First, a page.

Those who still think Ryder Hesjedal’s 2012 Giro d’Italia victory was a fluke may end up eating their words with the Garmin-Sharp rider in great shape to defend his title.

Hesjedal took the favorites by surprise last year to become the first Canadian to win a Grand Tour and the towering climber sees no reason why he cannot repeat the feat.

“I don’t think winning that three-week race can be a fluke,” Hesjedal, 32, told Reuters in a telephone interview yesterday. “There was no gift in that race, it was a day-to-day battle against strong riders. You don’t have to win another Grand Tour to validate the one before.”

Just like last year, Hesjedal goes into the Giro on the back of decent results in the Ardennes classics, managing a top-10 finish in Liege-Bastogne-Liege despite working for eventual winner Dan Martin of Ireland.

“I feel good, better than I did last year at this time. I’m ready to go,” he said. “Obviously my bar is high, I won the race last year so that’s my personal standard for judging my results.”

A brilliant showing in the 2009 Tour de France team time trial and helping then teammate Bradley Wiggins finish fourth overall revealed Hesjedal’s potential for three-week stage racing. Victory in the Vuelta’s toughest single mountain stage the same year after 6,000 meters of climbing further increased Hesjedal’s confidence in his stage racing abilities and in 2010 he claimed seventh in the Tour de France, his best overall finish in a Grand Tour prior to his 2012 Giro triumph.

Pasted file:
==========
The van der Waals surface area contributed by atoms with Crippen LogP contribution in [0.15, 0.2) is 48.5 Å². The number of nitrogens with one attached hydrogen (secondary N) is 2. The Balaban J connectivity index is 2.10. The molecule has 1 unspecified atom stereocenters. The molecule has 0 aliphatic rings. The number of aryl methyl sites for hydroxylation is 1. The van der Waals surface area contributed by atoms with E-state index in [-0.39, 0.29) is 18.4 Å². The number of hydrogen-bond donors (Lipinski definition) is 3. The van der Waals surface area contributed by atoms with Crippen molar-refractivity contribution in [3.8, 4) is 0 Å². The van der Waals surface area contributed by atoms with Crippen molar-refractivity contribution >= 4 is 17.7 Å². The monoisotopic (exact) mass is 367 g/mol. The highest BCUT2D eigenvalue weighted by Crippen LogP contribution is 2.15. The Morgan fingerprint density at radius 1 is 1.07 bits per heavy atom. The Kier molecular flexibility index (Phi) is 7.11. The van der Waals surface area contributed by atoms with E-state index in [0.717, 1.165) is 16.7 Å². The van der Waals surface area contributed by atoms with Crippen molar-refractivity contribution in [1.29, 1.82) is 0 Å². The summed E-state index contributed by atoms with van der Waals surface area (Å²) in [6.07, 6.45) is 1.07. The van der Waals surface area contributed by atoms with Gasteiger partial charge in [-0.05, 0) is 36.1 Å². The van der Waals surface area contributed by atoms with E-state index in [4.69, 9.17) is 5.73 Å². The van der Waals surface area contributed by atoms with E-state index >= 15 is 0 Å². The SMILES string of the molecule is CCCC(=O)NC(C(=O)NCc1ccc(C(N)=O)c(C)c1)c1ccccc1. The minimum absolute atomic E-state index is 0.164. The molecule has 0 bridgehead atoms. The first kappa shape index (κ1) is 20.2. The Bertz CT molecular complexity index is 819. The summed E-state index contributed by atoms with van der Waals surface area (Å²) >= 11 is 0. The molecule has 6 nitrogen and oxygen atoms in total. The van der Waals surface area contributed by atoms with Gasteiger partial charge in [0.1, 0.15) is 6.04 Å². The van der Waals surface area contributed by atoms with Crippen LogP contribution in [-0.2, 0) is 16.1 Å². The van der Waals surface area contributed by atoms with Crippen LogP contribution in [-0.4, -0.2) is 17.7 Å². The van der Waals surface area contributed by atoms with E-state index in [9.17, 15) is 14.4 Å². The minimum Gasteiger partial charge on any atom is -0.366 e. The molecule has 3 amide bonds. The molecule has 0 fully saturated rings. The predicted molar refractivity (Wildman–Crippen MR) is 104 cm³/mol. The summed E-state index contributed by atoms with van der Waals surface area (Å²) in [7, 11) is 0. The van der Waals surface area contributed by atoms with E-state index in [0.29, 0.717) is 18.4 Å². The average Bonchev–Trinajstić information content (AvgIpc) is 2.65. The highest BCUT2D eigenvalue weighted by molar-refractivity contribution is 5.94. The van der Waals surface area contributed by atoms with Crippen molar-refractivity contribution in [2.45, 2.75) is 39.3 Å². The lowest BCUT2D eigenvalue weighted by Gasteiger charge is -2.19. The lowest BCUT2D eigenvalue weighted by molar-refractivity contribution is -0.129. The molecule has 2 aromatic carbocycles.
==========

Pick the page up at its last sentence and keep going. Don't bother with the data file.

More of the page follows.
Garmin-Sharp, for whom Hesjedal earned a maiden Grand Tour title, have a strong team on the Giro which starts on Saturday in Naples.

“The team we have here is one of the strongest we ever had if not the strongest,” said Hesjedal. “I think we’ve covered everything.”

Americans Christian Vande Velde and Tom Danielson bring Grand Tour experience, sharing four top-10 finishes in Grand Tours between themselves − although none of them came in the Giro. That gap can be filled by sports director Charly Wegelius, who completed seven Giros as a domestique and knows the race inside out − even if it remains unpredictable.

“The Giro is an animal who changes character during the race. You can make plans but it’s a race that needs reinterpreting as you move along,” the Briton told Reuters.

Wiggins’s Team Sky may be the favorites along with Vincenzo Nibali’s Astana but “nothing is set in stone”.

“The main focus and expectations lie on the Astana and Sky teams,” said Wegelius. “This is the race that presents the more unpredictable elements because of the weather, the roads. Having said that, Bradley Wiggins has the experience of the Giro from the beginning of his career. I’m quite sure they’ve done their homework and they still have the favorites’ status.”